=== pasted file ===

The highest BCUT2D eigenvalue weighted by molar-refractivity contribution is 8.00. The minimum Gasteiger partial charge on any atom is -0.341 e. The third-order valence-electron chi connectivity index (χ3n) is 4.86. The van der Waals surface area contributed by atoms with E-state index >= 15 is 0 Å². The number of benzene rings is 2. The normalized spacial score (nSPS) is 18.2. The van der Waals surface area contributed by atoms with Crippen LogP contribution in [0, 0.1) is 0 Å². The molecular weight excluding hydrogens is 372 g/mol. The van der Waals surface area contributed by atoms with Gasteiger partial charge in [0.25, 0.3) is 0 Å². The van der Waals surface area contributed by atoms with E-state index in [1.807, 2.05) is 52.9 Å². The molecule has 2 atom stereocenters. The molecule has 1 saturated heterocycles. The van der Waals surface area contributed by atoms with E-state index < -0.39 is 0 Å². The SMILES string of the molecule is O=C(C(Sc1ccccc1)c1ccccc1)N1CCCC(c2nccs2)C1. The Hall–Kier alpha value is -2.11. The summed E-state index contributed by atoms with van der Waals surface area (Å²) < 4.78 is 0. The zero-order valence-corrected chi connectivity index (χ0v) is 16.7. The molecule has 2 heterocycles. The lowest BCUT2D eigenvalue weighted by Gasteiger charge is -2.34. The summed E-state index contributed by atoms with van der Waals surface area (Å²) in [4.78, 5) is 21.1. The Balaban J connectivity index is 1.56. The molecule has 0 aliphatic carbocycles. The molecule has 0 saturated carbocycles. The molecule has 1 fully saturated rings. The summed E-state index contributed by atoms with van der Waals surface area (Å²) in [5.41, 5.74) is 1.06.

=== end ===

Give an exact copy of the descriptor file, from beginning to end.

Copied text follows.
The highest BCUT2D eigenvalue weighted by molar-refractivity contribution is 8.00. The minimum Gasteiger partial charge on any atom is -0.341 e. The third-order valence-electron chi connectivity index (χ3n) is 4.86. The van der Waals surface area contributed by atoms with E-state index >= 15 is 0 Å². The number of benzene rings is 2. The normalized spacial score (nSPS) is 18.2. The van der Waals surface area contributed by atoms with Crippen LogP contribution in [0, 0.1) is 0 Å². The molecular weight excluding hydrogens is 372 g/mol. The van der Waals surface area contributed by atoms with Gasteiger partial charge in [0.25, 0.3) is 0 Å². The van der Waals surface area contributed by atoms with E-state index in [1.807, 2.05) is 52.9 Å². The molecule has 2 atom stereocenters. The molecule has 1 saturated heterocycles. The van der Waals surface area contributed by atoms with E-state index < -0.39 is 0 Å². The SMILES string of the molecule is O=C(C(Sc1ccccc1)c1ccccc1)N1CCCC(c2nccs2)C1. The Hall–Kier alpha value is -2.11. The summed E-state index contributed by atoms with van der Waals surface area (Å²) < 4.78 is 0. The zero-order valence-corrected chi connectivity index (χ0v) is 16.7. The molecule has 2 heterocycles. The lowest BCUT2D eigenvalue weighted by Gasteiger charge is -2.34. The summed E-state index contributed by atoms with van der Waals surface area (Å²) in [4.78, 5) is 21.1. The Balaban J connectivity index is 1.56. The molecule has 0 aliphatic carbocycles. The molecule has 0 saturated carbocycles. The molecule has 1 fully saturated rings. The summed E-state index contributed by atoms with van der Waals surface area (Å²) in [5.41, 5.74) is 1.06.